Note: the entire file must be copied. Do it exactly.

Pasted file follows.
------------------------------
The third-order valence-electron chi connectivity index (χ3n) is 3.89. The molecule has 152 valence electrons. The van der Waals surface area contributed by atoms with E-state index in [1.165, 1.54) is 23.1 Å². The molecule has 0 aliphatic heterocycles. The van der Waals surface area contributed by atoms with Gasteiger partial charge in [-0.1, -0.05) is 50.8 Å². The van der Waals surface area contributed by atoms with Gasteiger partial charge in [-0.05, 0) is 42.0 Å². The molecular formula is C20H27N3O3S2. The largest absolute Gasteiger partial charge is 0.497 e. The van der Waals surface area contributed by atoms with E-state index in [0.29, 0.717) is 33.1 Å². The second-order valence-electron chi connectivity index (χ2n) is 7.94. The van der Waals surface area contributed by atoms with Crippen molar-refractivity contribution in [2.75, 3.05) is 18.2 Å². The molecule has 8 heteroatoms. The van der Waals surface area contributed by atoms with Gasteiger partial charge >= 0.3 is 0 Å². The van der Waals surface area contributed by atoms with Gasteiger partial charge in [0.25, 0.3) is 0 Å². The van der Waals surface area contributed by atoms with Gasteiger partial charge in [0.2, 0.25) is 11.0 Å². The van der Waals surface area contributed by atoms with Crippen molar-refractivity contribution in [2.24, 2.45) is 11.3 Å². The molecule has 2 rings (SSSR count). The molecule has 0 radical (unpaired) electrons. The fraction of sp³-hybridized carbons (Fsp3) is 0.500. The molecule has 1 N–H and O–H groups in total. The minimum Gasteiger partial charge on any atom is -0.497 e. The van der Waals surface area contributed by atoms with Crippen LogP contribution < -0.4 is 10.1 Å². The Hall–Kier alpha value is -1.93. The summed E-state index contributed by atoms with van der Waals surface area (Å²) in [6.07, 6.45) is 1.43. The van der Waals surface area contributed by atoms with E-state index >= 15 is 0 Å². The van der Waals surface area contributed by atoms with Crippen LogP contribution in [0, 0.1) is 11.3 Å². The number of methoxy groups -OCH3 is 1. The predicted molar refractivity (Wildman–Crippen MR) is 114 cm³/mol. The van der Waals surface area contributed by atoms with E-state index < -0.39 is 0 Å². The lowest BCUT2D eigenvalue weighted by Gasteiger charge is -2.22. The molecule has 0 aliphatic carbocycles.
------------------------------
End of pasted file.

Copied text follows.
The third-order valence-electron chi connectivity index (χ3n) is 3.89. The molecule has 152 valence electrons. The van der Waals surface area contributed by atoms with E-state index in [1.165, 1.54) is 23.1 Å². The molecule has 0 aliphatic heterocycles. The van der Waals surface area contributed by atoms with Gasteiger partial charge in [-0.1, -0.05) is 50.8 Å². The van der Waals surface area contributed by atoms with Gasteiger partial charge in [-0.05, 0) is 42.0 Å². The molecular formula is C20H27N3O3S2. The largest absolute Gasteiger partial charge is 0.497 e. The van der Waals surface area contributed by atoms with E-state index in [0.29, 0.717) is 33.1 Å². The second-order valence-electron chi connectivity index (χ2n) is 7.94. The van der Waals surface area contributed by atoms with Crippen molar-refractivity contribution in [2.75, 3.05) is 18.2 Å². The molecule has 8 heteroatoms. The van der Waals surface area contributed by atoms with Gasteiger partial charge >= 0.3 is 0 Å². The van der Waals surface area contributed by atoms with Gasteiger partial charge in [0.25, 0.3) is 0 Å². The van der Waals surface area contributed by atoms with Gasteiger partial charge in [0.2, 0.25) is 11.0 Å². The van der Waals surface area contributed by atoms with Crippen molar-refractivity contribution in [2.24, 2.45) is 11.3 Å². The molecule has 2 rings (SSSR count). The molecule has 0 radical (unpaired) electrons. The fraction of sp³-hybridized carbons (Fsp3) is 0.500. The molecule has 1 N–H and O–H groups in total. The minimum Gasteiger partial charge on any atom is -0.497 e. The van der Waals surface area contributed by atoms with Crippen LogP contribution < -0.4 is 10.1 Å². The Hall–Kier alpha value is -1.93. The summed E-state index contributed by atoms with van der Waals surface area (Å²) in [6.07, 6.45) is 1.43. The van der Waals surface area contributed by atoms with E-state index >= 15 is 0 Å². The van der Waals surface area contributed by atoms with Crippen LogP contribution in [0, 0.1) is 11.3 Å². The number of methoxy groups -OCH3 is 1. The predicted molar refractivity (Wildman–Crippen MR) is 114 cm³/mol. The van der Waals surface area contributed by atoms with E-state index < -0.39 is 0 Å². The lowest BCUT2D eigenvalue weighted by Gasteiger charge is -2.22. The molecule has 0 aliphatic carbocycles.